Most individuals, relationships, and organizations I know are overly focused on, if not obsessed with, Type ‘A’ errors.  I suppose because the mistakes seem easier to spot, if not correct.  Type ‘B’ errors seem to go unnoticed or are under-valued.  How often do we identify and hence miss opportunities to improve and/or to do things no one else has thought of?  How often do we identify and hence miss opportunities to experiment and, instead, spend almost all of our time on maintaining?

As I reflect upon this it seems to me that ‘Being Accountable’ also comes in two types.  One is our responsibility for not getting it wrong; the other for making ‘it’ better than it otherwise would have been.

Robert K. Greenleaf, the father of modern-day servant-leadership asks if those served grow as persons; this is the second type of accountability it seems to me.  The Golden Rule, which is present in all of the world’s major faith and philosophic traditions is other example of this type of accountability.  Here is another: Love your neighbor as yourself.  A challenge indeed it is.  Love, in other words, is not just about doing right by someone it is about making things happen with or for someone which would never have happened otherwise.  The ‘lover’ and the ‘loved’ are better off because of the loving done and received.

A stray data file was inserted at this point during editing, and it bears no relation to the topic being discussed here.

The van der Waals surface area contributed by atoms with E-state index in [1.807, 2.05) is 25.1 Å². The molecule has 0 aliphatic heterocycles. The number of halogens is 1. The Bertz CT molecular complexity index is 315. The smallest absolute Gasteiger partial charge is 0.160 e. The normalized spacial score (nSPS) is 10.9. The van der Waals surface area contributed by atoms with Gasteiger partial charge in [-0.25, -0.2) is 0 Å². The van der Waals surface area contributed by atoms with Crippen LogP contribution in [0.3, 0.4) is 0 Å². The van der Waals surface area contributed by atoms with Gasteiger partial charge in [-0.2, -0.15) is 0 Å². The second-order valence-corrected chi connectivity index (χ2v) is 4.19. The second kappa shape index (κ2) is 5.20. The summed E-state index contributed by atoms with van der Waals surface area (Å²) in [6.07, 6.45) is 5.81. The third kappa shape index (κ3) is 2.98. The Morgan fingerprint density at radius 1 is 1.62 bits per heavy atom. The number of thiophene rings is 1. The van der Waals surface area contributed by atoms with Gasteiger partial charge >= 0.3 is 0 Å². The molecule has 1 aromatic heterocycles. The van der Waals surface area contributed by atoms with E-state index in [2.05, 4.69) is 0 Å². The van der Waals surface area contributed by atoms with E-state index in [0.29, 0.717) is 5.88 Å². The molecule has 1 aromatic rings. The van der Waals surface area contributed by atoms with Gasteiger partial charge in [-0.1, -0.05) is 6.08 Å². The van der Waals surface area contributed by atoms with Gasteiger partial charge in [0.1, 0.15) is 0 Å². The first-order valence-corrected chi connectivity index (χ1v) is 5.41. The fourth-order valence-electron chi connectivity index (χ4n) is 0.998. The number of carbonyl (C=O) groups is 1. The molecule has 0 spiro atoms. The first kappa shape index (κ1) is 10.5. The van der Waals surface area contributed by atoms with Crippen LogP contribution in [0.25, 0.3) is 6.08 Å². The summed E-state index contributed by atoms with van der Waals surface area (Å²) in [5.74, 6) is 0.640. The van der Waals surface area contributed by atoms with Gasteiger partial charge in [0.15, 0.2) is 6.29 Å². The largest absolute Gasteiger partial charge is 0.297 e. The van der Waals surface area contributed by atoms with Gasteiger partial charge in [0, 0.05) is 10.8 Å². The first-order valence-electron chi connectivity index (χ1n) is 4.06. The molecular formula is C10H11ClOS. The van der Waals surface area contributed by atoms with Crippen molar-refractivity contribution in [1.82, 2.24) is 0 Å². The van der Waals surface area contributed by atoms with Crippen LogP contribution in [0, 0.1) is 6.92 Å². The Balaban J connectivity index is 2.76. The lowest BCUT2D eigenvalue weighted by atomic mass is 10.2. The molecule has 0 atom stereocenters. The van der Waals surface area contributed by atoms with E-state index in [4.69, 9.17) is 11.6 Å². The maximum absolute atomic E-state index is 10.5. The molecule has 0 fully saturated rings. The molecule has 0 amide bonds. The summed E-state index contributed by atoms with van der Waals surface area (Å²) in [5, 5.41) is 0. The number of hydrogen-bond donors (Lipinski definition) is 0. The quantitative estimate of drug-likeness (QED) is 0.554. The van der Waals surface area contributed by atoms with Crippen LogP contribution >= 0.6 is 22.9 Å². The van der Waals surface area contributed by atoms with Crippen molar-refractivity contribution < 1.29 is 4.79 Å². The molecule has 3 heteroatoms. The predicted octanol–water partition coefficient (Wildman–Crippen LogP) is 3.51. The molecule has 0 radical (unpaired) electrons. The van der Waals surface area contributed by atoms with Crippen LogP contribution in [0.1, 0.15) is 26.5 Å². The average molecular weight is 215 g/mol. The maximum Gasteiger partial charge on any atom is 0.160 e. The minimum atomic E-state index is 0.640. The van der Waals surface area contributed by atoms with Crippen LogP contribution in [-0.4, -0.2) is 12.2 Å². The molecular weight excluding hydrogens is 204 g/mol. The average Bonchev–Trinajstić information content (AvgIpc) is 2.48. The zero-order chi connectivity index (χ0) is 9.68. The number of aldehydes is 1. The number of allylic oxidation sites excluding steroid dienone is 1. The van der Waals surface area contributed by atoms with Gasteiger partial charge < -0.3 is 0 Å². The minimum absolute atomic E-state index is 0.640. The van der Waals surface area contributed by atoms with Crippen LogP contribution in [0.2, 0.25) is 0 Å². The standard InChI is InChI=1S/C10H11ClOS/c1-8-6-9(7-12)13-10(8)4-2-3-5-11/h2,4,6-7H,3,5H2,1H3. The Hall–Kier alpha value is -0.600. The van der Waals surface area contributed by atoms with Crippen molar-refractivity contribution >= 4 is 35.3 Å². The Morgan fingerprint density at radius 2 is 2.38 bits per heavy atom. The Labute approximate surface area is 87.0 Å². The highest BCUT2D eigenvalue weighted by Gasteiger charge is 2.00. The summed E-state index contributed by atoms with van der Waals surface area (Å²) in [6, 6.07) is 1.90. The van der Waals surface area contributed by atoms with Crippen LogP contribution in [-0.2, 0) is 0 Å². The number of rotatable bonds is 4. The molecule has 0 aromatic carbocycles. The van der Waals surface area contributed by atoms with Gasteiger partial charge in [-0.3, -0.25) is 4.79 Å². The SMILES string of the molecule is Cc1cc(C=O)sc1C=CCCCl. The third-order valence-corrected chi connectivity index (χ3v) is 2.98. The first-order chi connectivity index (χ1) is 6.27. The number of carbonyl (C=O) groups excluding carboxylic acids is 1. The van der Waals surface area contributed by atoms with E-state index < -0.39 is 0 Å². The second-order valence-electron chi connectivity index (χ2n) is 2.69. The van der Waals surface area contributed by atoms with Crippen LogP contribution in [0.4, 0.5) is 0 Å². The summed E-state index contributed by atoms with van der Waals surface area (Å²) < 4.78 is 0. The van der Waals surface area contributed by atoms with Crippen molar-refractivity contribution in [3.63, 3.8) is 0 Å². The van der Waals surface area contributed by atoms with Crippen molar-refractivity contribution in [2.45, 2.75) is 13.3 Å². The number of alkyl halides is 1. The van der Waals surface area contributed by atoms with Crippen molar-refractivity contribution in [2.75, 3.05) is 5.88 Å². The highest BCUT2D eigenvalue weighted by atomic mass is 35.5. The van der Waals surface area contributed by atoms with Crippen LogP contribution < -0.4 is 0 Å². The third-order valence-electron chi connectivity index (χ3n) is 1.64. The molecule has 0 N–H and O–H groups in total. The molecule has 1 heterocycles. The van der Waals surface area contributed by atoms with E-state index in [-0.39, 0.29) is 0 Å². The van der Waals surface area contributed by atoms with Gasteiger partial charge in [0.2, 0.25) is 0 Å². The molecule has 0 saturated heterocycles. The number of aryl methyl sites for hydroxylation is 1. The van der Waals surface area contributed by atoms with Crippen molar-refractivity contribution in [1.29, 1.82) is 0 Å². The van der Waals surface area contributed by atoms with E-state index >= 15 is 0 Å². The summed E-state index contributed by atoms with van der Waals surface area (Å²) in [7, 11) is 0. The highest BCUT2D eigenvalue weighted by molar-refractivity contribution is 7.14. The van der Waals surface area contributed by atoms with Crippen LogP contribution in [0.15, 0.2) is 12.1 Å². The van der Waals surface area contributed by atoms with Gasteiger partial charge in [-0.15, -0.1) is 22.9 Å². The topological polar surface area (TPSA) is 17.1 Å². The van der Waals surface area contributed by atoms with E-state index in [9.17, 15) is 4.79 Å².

Gentle Reader, I invite you to stop, step aside and reflect a bit.  Here are a few guiding questions that you might find to be helpful: At this time in my life, what am I not getting right enough?  During the past six months, what are some opportunities I have missed and what are some opportunities I have embraced?  During the past year, which persons have grown because I have served them well?  How often do I act rooted in love?  [AN ASIDE: One of the richest and most powerful men in our country once told me that he did not make a business decision if the decision was not rooted in love.  As I observed him interact with others I came to believe him.]

 

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WAVES. . .SHALLOWS. . .WHIRLPOOLS